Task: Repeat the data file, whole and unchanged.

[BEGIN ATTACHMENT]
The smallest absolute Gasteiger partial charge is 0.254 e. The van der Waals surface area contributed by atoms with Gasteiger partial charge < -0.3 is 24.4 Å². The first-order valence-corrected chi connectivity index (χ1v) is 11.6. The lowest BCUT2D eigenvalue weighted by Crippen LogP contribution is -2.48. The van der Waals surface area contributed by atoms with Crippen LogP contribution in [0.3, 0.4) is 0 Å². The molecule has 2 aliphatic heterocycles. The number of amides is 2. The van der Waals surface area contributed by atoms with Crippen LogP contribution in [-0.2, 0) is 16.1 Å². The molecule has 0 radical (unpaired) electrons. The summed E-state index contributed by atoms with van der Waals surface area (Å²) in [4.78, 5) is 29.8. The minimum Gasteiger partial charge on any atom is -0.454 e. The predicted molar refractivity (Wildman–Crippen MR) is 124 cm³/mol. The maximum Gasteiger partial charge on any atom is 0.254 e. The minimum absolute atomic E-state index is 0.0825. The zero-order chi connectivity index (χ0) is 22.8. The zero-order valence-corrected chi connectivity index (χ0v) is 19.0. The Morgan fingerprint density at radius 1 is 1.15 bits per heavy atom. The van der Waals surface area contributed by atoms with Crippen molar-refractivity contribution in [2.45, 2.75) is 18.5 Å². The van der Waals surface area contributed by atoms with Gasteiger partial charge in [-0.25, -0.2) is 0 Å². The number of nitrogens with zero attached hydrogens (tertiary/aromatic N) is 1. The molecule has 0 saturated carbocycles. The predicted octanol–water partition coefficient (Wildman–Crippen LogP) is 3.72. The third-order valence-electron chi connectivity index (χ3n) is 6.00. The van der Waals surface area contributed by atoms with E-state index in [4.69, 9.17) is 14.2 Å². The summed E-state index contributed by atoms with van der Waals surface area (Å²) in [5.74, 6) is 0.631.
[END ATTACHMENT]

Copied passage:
The smallest absolute Gasteiger partial charge is 0.254 e. The van der Waals surface area contributed by atoms with Gasteiger partial charge < -0.3 is 24.4 Å². The first-order valence-corrected chi connectivity index (χ1v) is 11.6. The lowest BCUT2D eigenvalue weighted by Crippen LogP contribution is -2.48. The van der Waals surface area contributed by atoms with Crippen LogP contribution in [0.3, 0.4) is 0 Å². The molecule has 2 aliphatic heterocycles. The number of amides is 2. The van der Waals surface area contributed by atoms with Crippen LogP contribution in [-0.2, 0) is 16.1 Å². The molecule has 0 radical (unpaired) electrons. The summed E-state index contributed by atoms with van der Waals surface area (Å²) in [4.78, 5) is 29.8. The minimum Gasteiger partial charge on any atom is -0.454 e. The predicted molar refractivity (Wildman–Crippen MR) is 124 cm³/mol. The maximum Gasteiger partial charge on any atom is 0.254 e. The minimum absolute atomic E-state index is 0.0825. The zero-order chi connectivity index (χ0) is 22.8. The zero-order valence-corrected chi connectivity index (χ0v) is 19.0. The Morgan fingerprint density at radius 1 is 1.15 bits per heavy atom. The van der Waals surface area contributed by atoms with Crippen molar-refractivity contribution in [2.45, 2.75) is 18.5 Å². The van der Waals surface area contributed by atoms with Gasteiger partial charge in [-0.25, -0.2) is 0 Å². The number of nitrogens with zero attached hydrogens (tertiary/aromatic N) is 1. The molecule has 0 saturated carbocycles. The predicted octanol–water partition coefficient (Wildman–Crippen LogP) is 3.72. The third-order valence-electron chi connectivity index (χ3n) is 6.00. The van der Waals surface area contributed by atoms with E-state index in [4.69, 9.17) is 14.2 Å². The summed E-state index contributed by atoms with van der Waals surface area (Å²) in [5.74, 6) is 0.631.